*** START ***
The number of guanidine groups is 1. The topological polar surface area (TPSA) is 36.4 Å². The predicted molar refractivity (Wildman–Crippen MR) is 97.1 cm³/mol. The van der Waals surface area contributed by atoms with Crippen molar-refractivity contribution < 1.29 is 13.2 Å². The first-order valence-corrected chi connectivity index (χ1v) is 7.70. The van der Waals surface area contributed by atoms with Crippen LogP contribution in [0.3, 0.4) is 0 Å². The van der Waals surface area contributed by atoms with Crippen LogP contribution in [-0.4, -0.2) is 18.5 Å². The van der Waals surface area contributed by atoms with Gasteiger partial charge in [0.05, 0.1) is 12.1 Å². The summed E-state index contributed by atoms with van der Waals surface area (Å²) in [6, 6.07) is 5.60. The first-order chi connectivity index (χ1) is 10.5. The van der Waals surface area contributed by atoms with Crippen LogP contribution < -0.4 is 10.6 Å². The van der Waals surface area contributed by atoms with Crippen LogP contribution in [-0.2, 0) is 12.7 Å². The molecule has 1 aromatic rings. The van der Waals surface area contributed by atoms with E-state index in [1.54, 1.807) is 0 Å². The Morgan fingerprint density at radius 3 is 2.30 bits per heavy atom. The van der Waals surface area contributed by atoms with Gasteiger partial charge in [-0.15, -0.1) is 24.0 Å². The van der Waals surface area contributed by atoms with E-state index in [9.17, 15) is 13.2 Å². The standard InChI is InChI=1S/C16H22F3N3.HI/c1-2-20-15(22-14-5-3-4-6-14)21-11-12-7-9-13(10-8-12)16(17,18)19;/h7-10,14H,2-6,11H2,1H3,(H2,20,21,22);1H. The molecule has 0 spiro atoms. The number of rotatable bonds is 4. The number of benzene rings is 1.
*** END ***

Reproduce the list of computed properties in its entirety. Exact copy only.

The number of guanidine groups is 1. The topological polar surface area (TPSA) is 36.4 Å². The predicted molar refractivity (Wildman–Crippen MR) is 97.1 cm³/mol. The van der Waals surface area contributed by atoms with Crippen molar-refractivity contribution < 1.29 is 13.2 Å². The first-order valence-corrected chi connectivity index (χ1v) is 7.70. The van der Waals surface area contributed by atoms with Crippen LogP contribution in [0.3, 0.4) is 0 Å². The van der Waals surface area contributed by atoms with Crippen LogP contribution in [-0.4, -0.2) is 18.5 Å². The van der Waals surface area contributed by atoms with Gasteiger partial charge in [0.05, 0.1) is 12.1 Å². The summed E-state index contributed by atoms with van der Waals surface area (Å²) in [6, 6.07) is 5.60. The first-order chi connectivity index (χ1) is 10.5. The van der Waals surface area contributed by atoms with Crippen LogP contribution < -0.4 is 10.6 Å². The van der Waals surface area contributed by atoms with Crippen LogP contribution in [-0.2, 0) is 12.7 Å². The molecule has 1 aromatic rings. The van der Waals surface area contributed by atoms with E-state index in [1.54, 1.807) is 0 Å². The Morgan fingerprint density at radius 3 is 2.30 bits per heavy atom. The van der Waals surface area contributed by atoms with Gasteiger partial charge in [-0.15, -0.1) is 24.0 Å². The van der Waals surface area contributed by atoms with E-state index in [9.17, 15) is 13.2 Å². The standard InChI is InChI=1S/C16H22F3N3.HI/c1-2-20-15(22-14-5-3-4-6-14)21-11-12-7-9-13(10-8-12)16(17,18)19;/h7-10,14H,2-6,11H2,1H3,(H2,20,21,22);1H. The molecule has 0 spiro atoms. The number of rotatable bonds is 4. The number of benzene rings is 1.